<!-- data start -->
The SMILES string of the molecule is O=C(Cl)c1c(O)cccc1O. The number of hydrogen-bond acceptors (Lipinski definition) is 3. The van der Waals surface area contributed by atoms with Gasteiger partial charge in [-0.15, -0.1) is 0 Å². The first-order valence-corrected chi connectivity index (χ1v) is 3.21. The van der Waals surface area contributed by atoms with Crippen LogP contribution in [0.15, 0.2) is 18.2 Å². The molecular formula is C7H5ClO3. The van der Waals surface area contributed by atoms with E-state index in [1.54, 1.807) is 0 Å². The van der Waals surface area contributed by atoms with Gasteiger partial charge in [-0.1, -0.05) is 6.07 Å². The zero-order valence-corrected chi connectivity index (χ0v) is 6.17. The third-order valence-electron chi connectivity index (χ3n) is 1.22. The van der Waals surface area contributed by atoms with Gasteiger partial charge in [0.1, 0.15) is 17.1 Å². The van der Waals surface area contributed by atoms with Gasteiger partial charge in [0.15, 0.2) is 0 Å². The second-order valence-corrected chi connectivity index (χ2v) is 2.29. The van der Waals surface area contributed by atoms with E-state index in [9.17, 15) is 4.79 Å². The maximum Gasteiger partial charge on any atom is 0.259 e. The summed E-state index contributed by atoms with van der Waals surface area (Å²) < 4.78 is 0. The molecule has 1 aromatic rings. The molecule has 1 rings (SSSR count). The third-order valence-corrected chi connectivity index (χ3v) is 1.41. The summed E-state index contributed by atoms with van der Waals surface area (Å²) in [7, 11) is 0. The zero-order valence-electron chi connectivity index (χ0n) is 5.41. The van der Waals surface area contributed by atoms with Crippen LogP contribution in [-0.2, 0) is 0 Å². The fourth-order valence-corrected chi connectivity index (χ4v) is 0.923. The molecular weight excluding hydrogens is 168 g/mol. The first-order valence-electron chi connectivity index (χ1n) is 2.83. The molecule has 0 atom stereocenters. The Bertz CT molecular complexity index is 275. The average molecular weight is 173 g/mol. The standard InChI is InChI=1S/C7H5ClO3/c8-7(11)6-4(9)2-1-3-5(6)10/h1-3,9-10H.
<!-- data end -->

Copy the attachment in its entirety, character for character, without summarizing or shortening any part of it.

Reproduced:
The SMILES string of the molecule is O=C(Cl)c1c(O)cccc1O. The number of hydrogen-bond acceptors (Lipinski definition) is 3. The van der Waals surface area contributed by atoms with Gasteiger partial charge in [-0.15, -0.1) is 0 Å². The first-order valence-corrected chi connectivity index (χ1v) is 3.21. The van der Waals surface area contributed by atoms with Crippen LogP contribution in [0.15, 0.2) is 18.2 Å². The molecular formula is C7H5ClO3. The van der Waals surface area contributed by atoms with E-state index in [1.54, 1.807) is 0 Å². The van der Waals surface area contributed by atoms with Gasteiger partial charge in [-0.1, -0.05) is 6.07 Å². The zero-order valence-corrected chi connectivity index (χ0v) is 6.17. The third-order valence-electron chi connectivity index (χ3n) is 1.22. The van der Waals surface area contributed by atoms with Gasteiger partial charge in [0.1, 0.15) is 17.1 Å². The van der Waals surface area contributed by atoms with Gasteiger partial charge in [0.15, 0.2) is 0 Å². The second-order valence-corrected chi connectivity index (χ2v) is 2.29. The van der Waals surface area contributed by atoms with E-state index in [9.17, 15) is 4.79 Å². The maximum Gasteiger partial charge on any atom is 0.259 e. The summed E-state index contributed by atoms with van der Waals surface area (Å²) < 4.78 is 0. The molecule has 1 aromatic rings. The molecule has 1 rings (SSSR count). The third-order valence-corrected chi connectivity index (χ3v) is 1.41. The summed E-state index contributed by atoms with van der Waals surface area (Å²) in [7, 11) is 0. The zero-order valence-electron chi connectivity index (χ0n) is 5.41. The van der Waals surface area contributed by atoms with Crippen LogP contribution in [-0.2, 0) is 0 Å². The fourth-order valence-corrected chi connectivity index (χ4v) is 0.923. The molecular weight excluding hydrogens is 168 g/mol. The first-order valence-electron chi connectivity index (χ1n) is 2.83. The molecule has 0 atom stereocenters. The Bertz CT molecular complexity index is 275. The average molecular weight is 173 g/mol. The standard InChI is InChI=1S/C7H5ClO3/c8-7(11)6-4(9)2-1-3-5(6)10/h1-3,9-10H.